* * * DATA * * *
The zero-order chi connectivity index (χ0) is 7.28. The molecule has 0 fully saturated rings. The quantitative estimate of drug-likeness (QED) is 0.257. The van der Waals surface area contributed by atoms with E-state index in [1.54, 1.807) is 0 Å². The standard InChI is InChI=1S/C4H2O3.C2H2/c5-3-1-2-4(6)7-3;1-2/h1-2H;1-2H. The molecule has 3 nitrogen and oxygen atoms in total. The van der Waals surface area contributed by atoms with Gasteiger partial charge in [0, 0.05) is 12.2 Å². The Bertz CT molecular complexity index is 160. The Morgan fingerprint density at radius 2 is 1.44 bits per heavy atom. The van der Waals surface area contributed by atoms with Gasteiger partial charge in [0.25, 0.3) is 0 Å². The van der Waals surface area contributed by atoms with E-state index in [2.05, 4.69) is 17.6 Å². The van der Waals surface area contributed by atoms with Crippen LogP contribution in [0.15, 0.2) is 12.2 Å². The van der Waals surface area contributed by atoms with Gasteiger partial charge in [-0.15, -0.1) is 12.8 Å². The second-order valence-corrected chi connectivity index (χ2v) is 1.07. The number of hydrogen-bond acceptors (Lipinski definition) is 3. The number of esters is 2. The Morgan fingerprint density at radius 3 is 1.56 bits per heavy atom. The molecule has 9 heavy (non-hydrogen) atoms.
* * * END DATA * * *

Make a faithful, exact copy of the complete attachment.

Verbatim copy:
The zero-order chi connectivity index (χ0) is 7.28. The molecule has 0 fully saturated rings. The quantitative estimate of drug-likeness (QED) is 0.257. The van der Waals surface area contributed by atoms with E-state index in [1.54, 1.807) is 0 Å². The standard InChI is InChI=1S/C4H2O3.C2H2/c5-3-1-2-4(6)7-3;1-2/h1-2H;1-2H. The molecule has 3 nitrogen and oxygen atoms in total. The van der Waals surface area contributed by atoms with Gasteiger partial charge in [0, 0.05) is 12.2 Å². The Bertz CT molecular complexity index is 160. The Morgan fingerprint density at radius 2 is 1.44 bits per heavy atom. The van der Waals surface area contributed by atoms with Gasteiger partial charge in [0.25, 0.3) is 0 Å². The van der Waals surface area contributed by atoms with E-state index in [2.05, 4.69) is 17.6 Å². The van der Waals surface area contributed by atoms with Crippen LogP contribution in [0.15, 0.2) is 12.2 Å². The van der Waals surface area contributed by atoms with Gasteiger partial charge in [-0.15, -0.1) is 12.8 Å². The second-order valence-corrected chi connectivity index (χ2v) is 1.07. The number of hydrogen-bond acceptors (Lipinski definition) is 3. The number of esters is 2. The Morgan fingerprint density at radius 3 is 1.56 bits per heavy atom. The molecule has 9 heavy (non-hydrogen) atoms.